I often receive emails from people who have read articles about my trips telling me how much they want to travel, but how scared they are to actually take the plunge. Many are terrified of flying, while others think they’re too old. Moreover, some people are worried they won’t be able to afford it, will become culture shocked or may jeopardize their safety. While these fears are natural, they are unnecessary and are holding you back from experiencing the world.
Do you want to book a trip, but are nervous? Use these tips to overcome your fear of traveling.
1. Realize Your Fear Is Inhibiting You From Fully Living
Think about it. If travel is something you dream about doing, but you’re not traveling because you’re scared, you aren’t living your life fully. You’re keeping yourself from being complete. There really is no reason to do this, especially since booking a trip is as simple as logging onto an airline website and choosing a flight. Of course, being a first-time traveler you’ll probably want to have everything planned out, but this isn’t a requirement. I’ve gone to many destinations with absolutely nothing booked and had a fantastic time.
The most recent example of this was when I flew to San Cristobal in the Galapagos Islands. I had no idea what I would see or where I would stay, and carried only a backpack. It soon became clear, as I stood alone near the taxi stand, I was the only traveler who had not pre-booked a cruise. One other traveler came up to me, curious about where I was going in a taxi.
“Where are you staying?” she asked.
I smiled politely. “Wherever the taxi driver takes me.”
She looked concerned, but continued her questioning. “What tours are you doing? Are you visiting any other islands? Who are you traveling with?”
“I don’t know. Probably. Just myself.”
The woman was flabbergasted. She couldn’t understand how I possibly got on an airplane by myself and arrived in the Galapagos Islands without any plans. My strategy? Using common sense and not allowing fear to get in my way.
By the way, the trip ended up being fantastic. The taxi driver helped me find a hotel with rooms for $25 a night, I made new local friends who showed me around the island and had unique experiences like swimming with sharks, hiking up volcanoes, snorkeling with sea lions and visiting the recently-deceased Lonesome George on Santa Cruz island.
2. Realize There Will Always Be Excuses
As someone who is constantly on the road, I’m always having people say things to me like, “I wish I could but I just don’t have the money” or “There’s so many projects at work I just can’t get away right now.” While their excuses are meant to evoke sympathy from me, the only thing I can really give is a shake of my head. When I was a 21 year-old-waitress, still in school and in major debt from student loans and car payments, I backpacked Europe for an entire summer. What would have been the difference? If I waited five years my debt would have only gotten larger and I might have a more serious job. If I waited 10 years I may have had a husband or children to deal with.
My point is, excuses will always be there. Who isn’t broke with a ton of work piling up? Whether you stay home or travel it’s still going to be there. Just think. In 50 years when you’re looking back on your life do you want to remember how diligently you finished projects to chip away at your bills, or that amazing summer you spent abroad learning about new cultures, having adventures and meeting fascinating people? It’s your life. Don’t make excuses not to live it fully.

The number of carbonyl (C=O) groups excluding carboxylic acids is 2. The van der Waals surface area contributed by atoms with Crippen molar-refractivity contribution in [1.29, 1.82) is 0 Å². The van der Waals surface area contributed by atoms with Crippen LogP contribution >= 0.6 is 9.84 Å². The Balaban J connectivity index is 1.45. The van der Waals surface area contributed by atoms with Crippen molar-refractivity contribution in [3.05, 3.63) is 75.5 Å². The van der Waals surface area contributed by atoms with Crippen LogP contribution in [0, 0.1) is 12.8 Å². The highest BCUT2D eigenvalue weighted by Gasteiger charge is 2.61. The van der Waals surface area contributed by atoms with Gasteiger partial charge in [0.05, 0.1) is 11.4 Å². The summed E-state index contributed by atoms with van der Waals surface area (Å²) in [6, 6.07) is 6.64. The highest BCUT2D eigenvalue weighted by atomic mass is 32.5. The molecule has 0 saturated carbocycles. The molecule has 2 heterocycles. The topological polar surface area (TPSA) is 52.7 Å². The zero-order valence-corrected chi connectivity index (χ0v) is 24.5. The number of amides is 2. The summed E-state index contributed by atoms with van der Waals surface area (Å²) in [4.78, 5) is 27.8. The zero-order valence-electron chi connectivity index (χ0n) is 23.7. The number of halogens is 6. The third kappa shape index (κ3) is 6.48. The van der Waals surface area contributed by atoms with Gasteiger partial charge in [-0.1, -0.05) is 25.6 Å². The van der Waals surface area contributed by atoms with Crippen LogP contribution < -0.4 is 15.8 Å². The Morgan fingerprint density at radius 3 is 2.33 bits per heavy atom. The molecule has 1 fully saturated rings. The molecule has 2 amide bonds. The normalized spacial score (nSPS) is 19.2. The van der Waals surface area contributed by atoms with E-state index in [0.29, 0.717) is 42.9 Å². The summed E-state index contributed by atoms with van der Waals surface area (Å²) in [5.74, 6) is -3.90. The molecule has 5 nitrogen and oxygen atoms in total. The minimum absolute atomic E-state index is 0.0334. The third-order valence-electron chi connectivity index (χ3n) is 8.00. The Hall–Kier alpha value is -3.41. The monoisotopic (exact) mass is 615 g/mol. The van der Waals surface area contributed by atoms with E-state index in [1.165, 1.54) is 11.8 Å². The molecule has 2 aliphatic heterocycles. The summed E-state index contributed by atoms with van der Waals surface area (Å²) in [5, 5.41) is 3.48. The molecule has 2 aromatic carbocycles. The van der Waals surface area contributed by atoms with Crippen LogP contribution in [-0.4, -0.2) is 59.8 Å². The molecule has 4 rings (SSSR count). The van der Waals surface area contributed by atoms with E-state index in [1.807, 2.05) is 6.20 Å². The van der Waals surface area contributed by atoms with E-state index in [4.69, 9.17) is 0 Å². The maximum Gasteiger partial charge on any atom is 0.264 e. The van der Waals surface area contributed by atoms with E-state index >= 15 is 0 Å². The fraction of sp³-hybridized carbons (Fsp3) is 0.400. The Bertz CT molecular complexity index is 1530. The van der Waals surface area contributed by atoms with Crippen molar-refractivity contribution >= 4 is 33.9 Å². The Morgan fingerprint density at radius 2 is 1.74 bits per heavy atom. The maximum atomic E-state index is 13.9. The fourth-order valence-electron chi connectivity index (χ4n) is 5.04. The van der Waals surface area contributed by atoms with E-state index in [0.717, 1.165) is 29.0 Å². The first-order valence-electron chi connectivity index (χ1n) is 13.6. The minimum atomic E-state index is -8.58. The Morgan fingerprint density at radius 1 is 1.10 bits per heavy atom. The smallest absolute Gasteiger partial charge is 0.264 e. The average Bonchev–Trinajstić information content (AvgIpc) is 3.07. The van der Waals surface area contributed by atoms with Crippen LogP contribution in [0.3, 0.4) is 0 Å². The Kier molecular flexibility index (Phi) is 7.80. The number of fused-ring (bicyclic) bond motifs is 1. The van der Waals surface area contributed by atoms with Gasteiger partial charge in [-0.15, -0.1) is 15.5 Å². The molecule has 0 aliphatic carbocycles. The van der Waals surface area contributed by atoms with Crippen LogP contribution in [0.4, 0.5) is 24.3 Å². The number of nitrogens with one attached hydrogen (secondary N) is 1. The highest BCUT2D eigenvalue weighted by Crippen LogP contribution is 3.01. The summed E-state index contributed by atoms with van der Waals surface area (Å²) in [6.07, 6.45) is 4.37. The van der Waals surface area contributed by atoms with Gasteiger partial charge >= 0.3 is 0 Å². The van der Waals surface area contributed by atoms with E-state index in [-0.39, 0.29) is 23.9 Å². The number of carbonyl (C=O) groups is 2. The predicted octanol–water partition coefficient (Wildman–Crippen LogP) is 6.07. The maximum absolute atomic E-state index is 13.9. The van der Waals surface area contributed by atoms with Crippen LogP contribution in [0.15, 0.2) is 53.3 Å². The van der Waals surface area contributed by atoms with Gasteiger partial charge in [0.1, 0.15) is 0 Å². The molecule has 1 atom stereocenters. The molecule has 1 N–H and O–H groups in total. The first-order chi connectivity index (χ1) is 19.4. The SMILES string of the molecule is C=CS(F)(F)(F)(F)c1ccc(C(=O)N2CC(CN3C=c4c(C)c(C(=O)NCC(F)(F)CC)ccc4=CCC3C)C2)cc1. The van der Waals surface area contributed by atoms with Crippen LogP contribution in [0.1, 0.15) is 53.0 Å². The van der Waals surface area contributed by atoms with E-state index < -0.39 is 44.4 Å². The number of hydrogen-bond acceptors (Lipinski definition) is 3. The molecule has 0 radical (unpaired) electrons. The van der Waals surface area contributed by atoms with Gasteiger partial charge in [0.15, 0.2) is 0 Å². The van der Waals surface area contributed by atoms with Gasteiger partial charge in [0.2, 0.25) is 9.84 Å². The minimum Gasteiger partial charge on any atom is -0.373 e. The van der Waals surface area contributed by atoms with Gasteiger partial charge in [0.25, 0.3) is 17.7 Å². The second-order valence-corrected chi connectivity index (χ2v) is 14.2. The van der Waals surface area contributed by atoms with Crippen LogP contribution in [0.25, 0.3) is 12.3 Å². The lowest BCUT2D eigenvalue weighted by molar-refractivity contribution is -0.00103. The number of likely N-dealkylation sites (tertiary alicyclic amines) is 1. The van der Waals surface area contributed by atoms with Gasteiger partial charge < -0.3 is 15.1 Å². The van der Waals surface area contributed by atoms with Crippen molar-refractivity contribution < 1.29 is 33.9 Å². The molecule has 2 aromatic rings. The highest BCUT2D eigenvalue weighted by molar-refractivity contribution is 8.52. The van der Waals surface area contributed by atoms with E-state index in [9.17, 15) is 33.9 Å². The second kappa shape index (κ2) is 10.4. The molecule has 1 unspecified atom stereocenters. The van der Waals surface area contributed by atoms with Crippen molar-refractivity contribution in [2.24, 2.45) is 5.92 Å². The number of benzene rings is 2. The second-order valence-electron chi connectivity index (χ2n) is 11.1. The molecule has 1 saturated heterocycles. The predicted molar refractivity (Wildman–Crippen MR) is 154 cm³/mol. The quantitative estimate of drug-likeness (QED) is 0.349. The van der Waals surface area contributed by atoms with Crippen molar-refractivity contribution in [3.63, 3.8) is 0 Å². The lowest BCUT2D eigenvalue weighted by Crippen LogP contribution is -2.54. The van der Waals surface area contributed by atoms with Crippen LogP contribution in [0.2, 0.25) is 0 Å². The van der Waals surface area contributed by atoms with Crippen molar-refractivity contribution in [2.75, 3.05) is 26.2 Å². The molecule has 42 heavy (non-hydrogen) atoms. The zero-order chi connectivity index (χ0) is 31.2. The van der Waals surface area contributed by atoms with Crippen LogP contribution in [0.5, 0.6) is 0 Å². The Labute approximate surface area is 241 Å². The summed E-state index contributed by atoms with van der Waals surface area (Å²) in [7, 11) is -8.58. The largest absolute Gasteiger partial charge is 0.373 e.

3. Start Small Or Jump Right In
For your first trip, it can be helpful to choose somewhere close in proximity and culture to yourself. If you’ve never traveled domestically, why not head over to the opposite coast for a long weekend, just to test the waters. Even better, choose a different country where you’ll at least be able to communicate with locals. If you’re scared of traveling, booking a trip to China or Africa, where the cultures are very different from Western ideology, could be unsettling for a first timer.
That being said, diving right in and booking a trip somewhere exotic and remote can help you realize your full potential right away. For example, when I traveled to Ghana to do a homestay, a friend of mine who had never been out of our home state of New York came along. While the other volunteers had all backpacked and lived abroad, my friend proudly confided in the group this was her first travel experience. We spent a month living with locals and touring the country. She had a great time, even crying at the end of the trip because she didn’t want to leave. It’s no surprise that since then she’s traveled to Asia and Central America with confidence.
4. Create A Budget
One fear that holds many people back is finances. This is a very understandable fear; however, creating a budget can be the solution. You don’t have to spent $200 a night on a hotel room or $20 every meal. Wait for flight deals and book as soon as you see something affordable. The general rule of thumb is to wait about 30 days out before domestic flights and 60 for international to find the best fares. CouchSurf, do homestays or stays in hostels, guesthouses and budget hotels. Bid on rooms with Priceline and Stayful. Dine on street food and at mom and pop restaurants, or opt for an accommodation with a kitchen so you can grocery shop and cook your own meals. In terms of experiences, mix in some free walking tours — many cities around the world have them now — and do-it-yourself excursions with some guided experiences you really have your heart set on. Make sure to also check if your destination has a greeter program — Google “Greeter program in destination X” — bid on tours on Shiroube, and use Couchsurfing, CanaryHop and Vayable to find free and affordable local guides and offbeat experiences. And if you really need to maximize your budget choose destinations where your dollar goes far, like Ghana, Ecuador, Peru, Bolivia or South East Asia.